A Different Blue Page 68

Jack and Tiffa were unable to get home. The storm that had caused flooding in Las Vegas caused a blizzard in Reno as the massive storm stretched from one end of the state to the other. The airport in Reno had been shut down by the blizzard, and flights weren't scheduled to resume until morning. I managed to eat and was dozing off when Wilson returned. The lights were off in my room, but it wasn't truly dark. My room had a “lovely view” of the parking lot and the orange-yellow streetlights below cast a burnished glow into my darkened room. Wilson tried to sit unobtrusively in the corner chair, but the chair squeaked loudly, and he cursed quietly.

“You didn't have to come back.” My voice sounded scratchy and wrong to my own ears, hoarse, like I'd been screaming for hours.

Wilson sank down into the noisy rocker, resting his elbows on his knees and propping his chin in his hands. I had seen him do this before, and it brought a sudden rush of tenderness so intense that I gasped.

“Are you hurting?” he asked softly, misinterpreting the sound.

“No,” I whispered. It was a lie, but at the moment the truth was too complicated.

“Did I wake you?”

“No,” I repeated. Silence magnified the sounds in the room and in the corridors beyond. Squeaking wheels chirped down the hallway, the squelching sound of sneakers on the linoleum floor. A nurse entered the room across the hall with a cheerful “How we doin'?” And I found myself listening for sounds I couldn't hear. Straining to hear a baby's cry. My mind traveled down the hall and into the nursery where a child lay unclaimed.

“Did you hold her?” I asked suddenly. Wilson straightened in his chair, and his eyes searched my face for clues in the murky light of the room.

“No,” it was his turn to reply. Again, silence.

“She's all alone, Wilson.”

He didn't argue that Tiffa was on her way or that my baby was being taken care of and was most likely sleeping. Instead, he stood up and approached the bed. I was curled up on my side, facing him, and he squatted down so his eyes were level with mine. We studied each other silently. And then he brought his hand up and laid it gently against my cheek. Such a simple gesture. But it was my undoing. I closed my eyes and cried, blocking out his stormy grey eyes, the understanding there, the compassion. Eventually, I felt him lay down beside me on the narrow bed and wrap his arms around me, pulling me up against him. Occasionally, he would stroke my hair or shush softly, but he made no comment as my heavy grief saturated the pillow beneath my head.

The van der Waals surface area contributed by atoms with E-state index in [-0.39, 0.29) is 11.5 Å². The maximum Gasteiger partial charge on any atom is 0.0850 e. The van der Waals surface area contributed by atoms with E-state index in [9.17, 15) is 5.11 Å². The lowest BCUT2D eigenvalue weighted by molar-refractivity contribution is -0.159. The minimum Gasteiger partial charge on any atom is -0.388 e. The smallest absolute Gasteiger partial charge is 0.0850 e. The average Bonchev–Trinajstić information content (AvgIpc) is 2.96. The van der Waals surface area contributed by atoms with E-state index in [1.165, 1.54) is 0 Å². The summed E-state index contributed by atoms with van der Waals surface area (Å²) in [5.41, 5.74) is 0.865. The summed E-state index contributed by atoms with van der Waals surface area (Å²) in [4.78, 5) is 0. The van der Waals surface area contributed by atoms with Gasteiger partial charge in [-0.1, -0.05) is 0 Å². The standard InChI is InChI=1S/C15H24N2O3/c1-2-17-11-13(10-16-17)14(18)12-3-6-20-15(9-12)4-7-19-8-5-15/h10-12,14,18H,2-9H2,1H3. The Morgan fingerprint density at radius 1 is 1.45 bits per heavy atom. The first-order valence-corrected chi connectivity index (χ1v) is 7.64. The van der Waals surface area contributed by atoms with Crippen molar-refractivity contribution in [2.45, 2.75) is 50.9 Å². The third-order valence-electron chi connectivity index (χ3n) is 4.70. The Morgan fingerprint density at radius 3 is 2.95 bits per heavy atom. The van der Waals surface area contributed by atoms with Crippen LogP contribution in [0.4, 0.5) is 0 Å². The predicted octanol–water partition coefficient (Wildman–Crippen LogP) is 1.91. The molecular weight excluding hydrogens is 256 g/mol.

A nurse entered the room once and turned around and went right back out. Wilson made no attempt to move or retreat to the chair in the corner.

“You never told me the ending of the story,” he murmured much later.


“The hunter and the star girl? Did they live happily ever after?”

“Oh,” I remembered drowsily. “No . . . not exactly. She stayed with him, and they had a child. They were happy, but the girl started to miss the stars.” I paused, fighting the lethargy that was stealing over me. I continued, my voice fading with every word. “She wanted to see her family. So she wove a large basket and collected gifts for her family, things from the earth that you couldn't find in the sky. She placed the basket in the magical circle, put the gifts and her son inside, and climbed into the basket herself. Then she sang a song that caused the basket to rise into the sky. White Hawk heard the song and ran to the clearing, but he was too late. His wife and child were gone.” I felt myself drifting into sleep, exhaustion muddling my thoughts, making speech difficult. I wasn't sure if I dreamed it, or if Wilson actually spoke.

“That story sucks,” Wilson whispered sleepily in my ear. I smiled but was too far gone to respond.

Chapter Twenty-Two

Tiffa and Jack got to the hospital about five o'clock the next day. Wilson had moved to the chair sometime while I slept and had received the call letting us know they had arrived. He went out to meet them when my nurse came in to chart my condition and take my blood pressure. I was eager to leave the hospital and was dressed and waiting to be discharged when I heard a light knocking. Tiffa stuck her head around the heavy hospital door and called to me.

“Can we come in, Blue?”

I answered yes, and she and Jack walked into the room hand in hand. Tiffa had pulled her hair off her face into a curly up-do, but somehow she still managed to look chic and put together. Jack looked worn out. They had waited at the airport most of the night and all morning, waiting for flights to resume. But they were smiling broadly, and Tiffa was practically vibrating. Without warning, she pulled me into her arms and promptly burst into tears. Jack wrapped his arms around the two of us and commenced sniffling as well. I felt emotion swell in my chest and rise in my throat until swallowing was impossible. I held myself as still as I possibly could, as if movement would dislodge my control. I recited the alphabet backwards in my head, “Z, Y, X, W, V, U, T . . .” focusing my eyes beyond Tiffa and Jack. Wilson stood by the door. My eyes locked on his and immediately shifted away. “J, H, I, G, F, E . . .” I recited silently. But my efforts at distraction did not prevent me from hearing Tiffa's heartfelt thanks.

“She's beautiful, Blue. She's absolutely beautiful. I can see you in her . . . and that makes me so happy.” Tiffa whispered between sobs. “Thank you, Blue.”

I had to pull away. For my own survival, I had to pull away. They let me go, but Tiffa clasped my hands in hers. She seemed unconcerned with the fact that tears still streamed down her cheeks. I marveled at her ability to cry without shame or embarrassment.

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